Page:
Freedom Hero: Fred Ho
I could probably sum up my love for Fred Wei-han Ho in two words: jazz and sociology.
But then I guess it would need more explaining.
I don’t think anyone has explored African American/Asian American relations more than Ho has. Perhaps one could make an argument for Professor Takaki because of his scholarship. But Ho has explored the topic though different media. Through books (Afro Asia: Revolutionary Political and Cultural Connections between African Americans and Asian Americans) through music CDs (his jazz compilations with his Afro-Asian Music Ensemble) and through visuals (he has several videos of ballets/operas/dance movements he writtern such as the Black Panther Suite and Warrior Sisters).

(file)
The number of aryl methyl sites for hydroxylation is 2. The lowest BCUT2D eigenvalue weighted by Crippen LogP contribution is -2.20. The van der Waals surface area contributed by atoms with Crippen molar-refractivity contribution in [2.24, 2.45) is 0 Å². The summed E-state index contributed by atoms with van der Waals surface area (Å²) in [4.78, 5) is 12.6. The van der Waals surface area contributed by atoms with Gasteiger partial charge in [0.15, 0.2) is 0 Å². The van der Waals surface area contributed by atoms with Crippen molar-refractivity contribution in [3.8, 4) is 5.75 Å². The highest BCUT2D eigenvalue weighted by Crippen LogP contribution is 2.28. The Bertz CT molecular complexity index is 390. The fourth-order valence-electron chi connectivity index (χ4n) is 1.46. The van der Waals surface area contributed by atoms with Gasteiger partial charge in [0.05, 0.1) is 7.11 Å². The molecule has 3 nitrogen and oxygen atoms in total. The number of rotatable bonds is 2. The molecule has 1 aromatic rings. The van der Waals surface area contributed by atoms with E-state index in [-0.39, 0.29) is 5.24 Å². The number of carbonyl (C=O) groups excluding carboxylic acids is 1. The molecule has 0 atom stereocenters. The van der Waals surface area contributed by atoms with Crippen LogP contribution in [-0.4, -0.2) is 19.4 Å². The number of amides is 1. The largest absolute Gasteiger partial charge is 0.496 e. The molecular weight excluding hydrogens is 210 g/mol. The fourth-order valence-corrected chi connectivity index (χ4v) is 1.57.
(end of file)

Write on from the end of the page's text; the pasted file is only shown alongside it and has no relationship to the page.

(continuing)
He is the first first Asian American to receive the Duke Ellington Distinguished Artist Lifetime Achievement Award. He’s an activist, he’s a womynist, he’s a cancer survivor. He’s a revolutionary for the 21st century.I have followed his career for years (I have his books and his cds) and never understood why he doesn’t get more attention. Perhaps it’s because he doesn’t have a niche since he often explores the interconnected of both the AsAm and AfAm communities. Or maybe it’s because conflict is more interesting than camaraderie. I’m not really sure, but then it doesn’t really matter because if you are interested in AfroAsian politics then now you know he’s the man to learn from. Go to his website BigRedMediaInc.com to find out more about him. Or you can wait until March 09 to get the Fred Ho Reader called “Wicked Theory, Naked Practice” which contains his writings, speeches and interviews.